TravelTravel Australia

Ultimate Travel Guide: Hobart, Tas

With a population of just over 200,000 – 100,000 less than Canberra – you could easily get away with calling Hobart a country town. But honestly, that’s what makes it satisfying as a holiday destination.

A small city equals less annoying tourists and a small population equals a peaceful getaway, and together it means there’s so much to discover – simply because so much of what happens in Hobart stays in Hobart.

So, with me being a recent visitor to this island further down under, I’m here to bring you the most luxurious places to stay and the popular places to see.

And as of today we are giving away a luxe $4,000 three day Tasmanian escape to explore the forgotten state for yourself. So start your planning with my top tips.


Every holiday requires the perfect place to rest your head after a day of sightseeing. But while offering you a comfy bed, they should also offer something more. They should offer a picturesque location, an accompanying restaurant, and ultimately a sanctuary. Here’s my top three list:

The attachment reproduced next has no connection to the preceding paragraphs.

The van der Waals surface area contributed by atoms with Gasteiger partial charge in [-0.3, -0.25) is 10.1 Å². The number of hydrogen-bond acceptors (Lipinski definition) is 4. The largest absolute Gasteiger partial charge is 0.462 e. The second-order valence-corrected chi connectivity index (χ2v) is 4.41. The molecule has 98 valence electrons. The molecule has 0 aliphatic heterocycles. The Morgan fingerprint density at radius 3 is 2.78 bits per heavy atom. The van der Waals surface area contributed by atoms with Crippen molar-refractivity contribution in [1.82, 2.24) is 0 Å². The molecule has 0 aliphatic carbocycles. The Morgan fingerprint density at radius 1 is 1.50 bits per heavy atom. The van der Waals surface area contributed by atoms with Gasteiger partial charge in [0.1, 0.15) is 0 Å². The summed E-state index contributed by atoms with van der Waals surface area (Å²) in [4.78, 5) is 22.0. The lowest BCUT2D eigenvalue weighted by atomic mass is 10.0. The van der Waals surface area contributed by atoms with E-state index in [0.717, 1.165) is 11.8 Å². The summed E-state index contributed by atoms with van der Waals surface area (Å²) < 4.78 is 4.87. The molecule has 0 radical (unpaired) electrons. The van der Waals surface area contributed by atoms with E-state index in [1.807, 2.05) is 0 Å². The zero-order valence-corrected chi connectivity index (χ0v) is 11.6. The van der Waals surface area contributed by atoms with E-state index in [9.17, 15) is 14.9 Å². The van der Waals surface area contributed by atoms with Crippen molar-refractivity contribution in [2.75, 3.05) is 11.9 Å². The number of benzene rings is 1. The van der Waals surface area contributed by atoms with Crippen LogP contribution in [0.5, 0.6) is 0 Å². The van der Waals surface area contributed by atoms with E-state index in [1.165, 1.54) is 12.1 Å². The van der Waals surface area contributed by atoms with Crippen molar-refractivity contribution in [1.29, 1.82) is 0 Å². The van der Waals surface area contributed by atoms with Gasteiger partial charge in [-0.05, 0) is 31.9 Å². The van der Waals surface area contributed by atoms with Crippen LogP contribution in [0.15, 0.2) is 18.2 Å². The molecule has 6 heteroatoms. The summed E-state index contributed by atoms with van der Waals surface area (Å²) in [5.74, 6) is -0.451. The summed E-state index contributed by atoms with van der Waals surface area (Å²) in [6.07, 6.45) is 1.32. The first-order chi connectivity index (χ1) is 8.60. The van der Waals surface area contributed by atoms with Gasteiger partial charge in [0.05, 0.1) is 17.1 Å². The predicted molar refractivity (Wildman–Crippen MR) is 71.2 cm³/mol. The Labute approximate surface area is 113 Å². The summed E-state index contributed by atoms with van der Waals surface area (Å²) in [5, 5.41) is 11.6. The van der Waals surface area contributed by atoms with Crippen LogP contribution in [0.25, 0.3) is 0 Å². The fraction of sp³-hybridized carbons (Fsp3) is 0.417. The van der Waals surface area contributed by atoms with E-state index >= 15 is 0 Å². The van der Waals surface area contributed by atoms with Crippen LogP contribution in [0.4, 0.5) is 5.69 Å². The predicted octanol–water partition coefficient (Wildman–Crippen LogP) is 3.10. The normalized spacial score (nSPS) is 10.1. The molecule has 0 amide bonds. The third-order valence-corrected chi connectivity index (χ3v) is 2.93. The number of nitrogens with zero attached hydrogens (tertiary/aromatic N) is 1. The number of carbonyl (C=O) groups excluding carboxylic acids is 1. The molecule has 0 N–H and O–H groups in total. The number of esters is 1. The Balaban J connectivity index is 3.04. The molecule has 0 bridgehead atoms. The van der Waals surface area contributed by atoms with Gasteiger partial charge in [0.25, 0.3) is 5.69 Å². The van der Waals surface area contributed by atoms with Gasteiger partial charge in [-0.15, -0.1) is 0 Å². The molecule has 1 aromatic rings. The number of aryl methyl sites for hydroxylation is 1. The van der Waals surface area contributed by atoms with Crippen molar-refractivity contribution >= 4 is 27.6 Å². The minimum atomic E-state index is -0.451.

MACq 01

It sits on the breezy waterfront of the River Derwent overlooking the harbour of Hobart and it’s the peak of informal luxury. Each of the 114 rooms tells a story of famous and infamous characters that have walked the land of Tasmania. They’re told through the designs of each room; a story you can see, hear, touch and even feel.

And as well as offering stunning rooms, there’s even the perfect place onsite to have a casual brunch or a lavish dinner. And if you want somewhere else to nibble at, head across the road to Peacock and Jones for a different taste of local produce.

And for our lucky Tasmanian Escape winners you’ll be spending two luxury filled nights at this stunning hotel!
Don’t forget you have to be in it to win it!

– 18 Hunter St, Hobart / – Website

The Henry Jones Art Hotel

While the previous MACq 01 hotel offers stories of the past, The Henry Jones Art Hotel offers stories of the present. It’s walls and it’s ceilings share the local artistic talent of Tasmania, giving a visual experience like no other, and it’s all built around the architecture that has sat on the spot for well over a century.

As well as the room, this place offers a restaurant, a cafe, a bar, a gym and even conference and meeting facilities for the business oriented.

– 25 Hunter St, Hobart / – Website

The Islington Hotel

This is the place if you seek divine intimacy and personable service. It features 11 uniquely designed rooms, each coming with all-inclusive breakfast, barista-made coffees and loose-leaf teas, WiFi and a in-room iPad, secure off-street parking, and a selection of cookies, muffins and fruit. It’s the ultimate seclusion.

This place also includes conference facilities for the business-oriented.

– 321 Davey St, South Hobart / – Website